It is incredibly simple - if a patient comes to A&E with a problem that is not an accident or Emergency - needing genuine A&E care - they should all be turned away without being seen and sent back to access primary care/111.

    No other patient should be seen unless comes via ambulance or with a GP/walk in letter or 111 referral code.

    problem solved.

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  • Just Your Average Joe

    A&E crisis in lack of beds - Correlates almost to the exact number of beds the local hospitals and community beds that have closed over the last 10 years.

    If the closed wards were still open all the A&E corridor patients would have a bed without having to shove people into day units, paeds wards etc.

    Feel free to check this number in your own area.

    Also look at how many elderly patients live alone with minimal support or family nearby. This is a social problem as even with a couple of care visits a day which might just support them on a good day, all it needs is a fall, or bout for D&V/urti and they are unable to cope with living alone, and often end up in A&E/hospital due to poor support care.

    This elephant in the room, of social engineering required to fix 'dump your parent/granny syndrome' is a bite they are unwilling to take, let alone swallow.

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  • So true - just your average jo.

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  • When i was urgent care lead of our old PCT - we did an interesting piece of work. We spent the day in A&E. We asked every patient why they had come, about ⅓ said they couldn't get an appointment with their GP. We then rang their GP - pretended to be a relative and in every single case we were able to get them a same day or next day appointment with their own practice. In one case - the practice were very confused as the patient in question had already rung that morning been given an appointment that afternoon - the patient eventually admitted that they felt that was too long and they'd rather sit in a&E for 4 hours than turn up for a timed appointment later in the day... clinically in my opinion they had a trivial self limiting illness that probably should have gone to a chemist. Patients lie, they also have bizarre motivations. We felt at the end of the day that they were using the "myth" that they couldn't get an appointment as an excuse for turning up. Interestingly in my area we dont have a walk in centre - and i do wonder if some patients would prefer that to a timed gp appointment. One practice locally runs a sit and wait surgery - despite being told repeatedly they need to go to appointments - they get amongst the highest patient satisfaction scores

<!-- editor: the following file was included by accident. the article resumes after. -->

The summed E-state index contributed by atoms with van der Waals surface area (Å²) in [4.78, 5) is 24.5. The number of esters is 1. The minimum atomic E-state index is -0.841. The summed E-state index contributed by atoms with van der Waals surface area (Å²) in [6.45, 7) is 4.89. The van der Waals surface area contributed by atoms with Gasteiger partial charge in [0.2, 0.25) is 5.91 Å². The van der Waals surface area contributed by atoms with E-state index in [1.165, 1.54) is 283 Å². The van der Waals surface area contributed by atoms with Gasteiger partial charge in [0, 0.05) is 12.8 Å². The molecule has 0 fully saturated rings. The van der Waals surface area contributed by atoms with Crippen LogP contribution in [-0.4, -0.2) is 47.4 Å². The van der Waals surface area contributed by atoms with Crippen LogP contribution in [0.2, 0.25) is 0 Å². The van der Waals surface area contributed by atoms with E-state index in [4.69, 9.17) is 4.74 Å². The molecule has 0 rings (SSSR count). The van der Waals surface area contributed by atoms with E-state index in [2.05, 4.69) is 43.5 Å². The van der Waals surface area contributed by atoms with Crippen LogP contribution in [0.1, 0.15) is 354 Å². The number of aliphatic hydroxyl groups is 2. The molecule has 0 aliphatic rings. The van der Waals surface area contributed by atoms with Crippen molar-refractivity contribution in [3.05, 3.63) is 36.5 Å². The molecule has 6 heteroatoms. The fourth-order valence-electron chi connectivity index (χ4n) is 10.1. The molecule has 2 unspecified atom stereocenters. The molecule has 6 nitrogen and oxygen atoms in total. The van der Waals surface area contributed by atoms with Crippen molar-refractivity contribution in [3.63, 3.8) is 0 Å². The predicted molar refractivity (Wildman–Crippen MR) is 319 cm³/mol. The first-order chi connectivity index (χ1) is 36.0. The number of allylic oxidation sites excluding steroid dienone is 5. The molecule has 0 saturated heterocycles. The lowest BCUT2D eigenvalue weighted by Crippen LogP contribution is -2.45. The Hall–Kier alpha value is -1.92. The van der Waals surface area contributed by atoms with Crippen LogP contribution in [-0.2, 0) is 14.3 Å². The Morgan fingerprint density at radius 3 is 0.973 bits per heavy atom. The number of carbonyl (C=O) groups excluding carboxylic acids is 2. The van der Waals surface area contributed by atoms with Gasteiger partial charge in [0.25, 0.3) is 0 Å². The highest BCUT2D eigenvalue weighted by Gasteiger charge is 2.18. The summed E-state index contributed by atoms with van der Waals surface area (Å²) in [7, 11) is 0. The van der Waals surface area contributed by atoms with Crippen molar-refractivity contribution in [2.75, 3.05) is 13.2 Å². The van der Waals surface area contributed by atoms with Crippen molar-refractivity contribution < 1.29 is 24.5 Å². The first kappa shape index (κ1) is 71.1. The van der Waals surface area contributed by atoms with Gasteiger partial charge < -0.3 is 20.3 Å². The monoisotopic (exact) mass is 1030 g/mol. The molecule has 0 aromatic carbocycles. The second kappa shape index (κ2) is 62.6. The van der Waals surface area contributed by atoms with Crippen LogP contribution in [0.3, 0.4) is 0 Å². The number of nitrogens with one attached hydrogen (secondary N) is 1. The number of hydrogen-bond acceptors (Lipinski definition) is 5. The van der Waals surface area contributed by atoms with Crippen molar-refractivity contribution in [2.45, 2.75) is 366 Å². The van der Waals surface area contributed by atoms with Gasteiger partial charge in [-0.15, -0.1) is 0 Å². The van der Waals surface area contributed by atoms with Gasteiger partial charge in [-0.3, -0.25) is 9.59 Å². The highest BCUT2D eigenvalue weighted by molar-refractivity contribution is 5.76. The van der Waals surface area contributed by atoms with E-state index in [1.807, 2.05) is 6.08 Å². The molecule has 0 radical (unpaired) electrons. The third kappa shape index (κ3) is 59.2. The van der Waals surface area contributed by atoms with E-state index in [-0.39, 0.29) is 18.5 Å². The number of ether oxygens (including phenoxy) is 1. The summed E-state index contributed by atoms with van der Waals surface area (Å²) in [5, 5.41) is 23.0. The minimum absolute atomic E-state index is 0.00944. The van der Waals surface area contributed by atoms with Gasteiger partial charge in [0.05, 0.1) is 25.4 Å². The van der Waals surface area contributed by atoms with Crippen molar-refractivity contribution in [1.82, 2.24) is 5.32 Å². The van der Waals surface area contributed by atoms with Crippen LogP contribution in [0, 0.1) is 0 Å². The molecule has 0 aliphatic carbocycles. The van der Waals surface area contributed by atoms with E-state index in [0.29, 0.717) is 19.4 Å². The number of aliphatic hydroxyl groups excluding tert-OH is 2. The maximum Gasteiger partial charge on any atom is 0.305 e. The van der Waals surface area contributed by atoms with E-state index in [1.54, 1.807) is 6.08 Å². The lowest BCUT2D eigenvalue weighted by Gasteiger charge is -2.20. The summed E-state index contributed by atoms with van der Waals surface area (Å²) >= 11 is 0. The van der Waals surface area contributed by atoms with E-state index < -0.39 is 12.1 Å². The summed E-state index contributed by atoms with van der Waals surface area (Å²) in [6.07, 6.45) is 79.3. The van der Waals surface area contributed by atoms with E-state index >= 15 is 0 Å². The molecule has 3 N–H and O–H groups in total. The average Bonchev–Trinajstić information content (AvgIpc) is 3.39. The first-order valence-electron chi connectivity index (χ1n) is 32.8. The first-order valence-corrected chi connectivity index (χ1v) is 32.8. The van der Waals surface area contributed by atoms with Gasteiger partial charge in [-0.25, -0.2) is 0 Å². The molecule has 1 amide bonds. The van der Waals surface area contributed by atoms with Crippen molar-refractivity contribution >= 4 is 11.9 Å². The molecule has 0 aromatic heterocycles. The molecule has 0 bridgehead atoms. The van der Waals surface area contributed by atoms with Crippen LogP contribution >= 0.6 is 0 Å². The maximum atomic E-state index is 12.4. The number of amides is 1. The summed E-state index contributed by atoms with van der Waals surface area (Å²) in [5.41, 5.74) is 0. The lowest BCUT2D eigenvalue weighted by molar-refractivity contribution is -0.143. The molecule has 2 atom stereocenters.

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  • Occasionally an A&E report mentions that the patient could not get a GP appointment - mentioned I'm sure in only a small proportion of those who actually make that claim. Whevnever this occurred, I used to write on the report the number of appointments available that day at the time the patient attended A&E and fax it back to them. Was quite therapeutic. Sadly the hospitals have done away with faxes so I now remain angry and frustrated.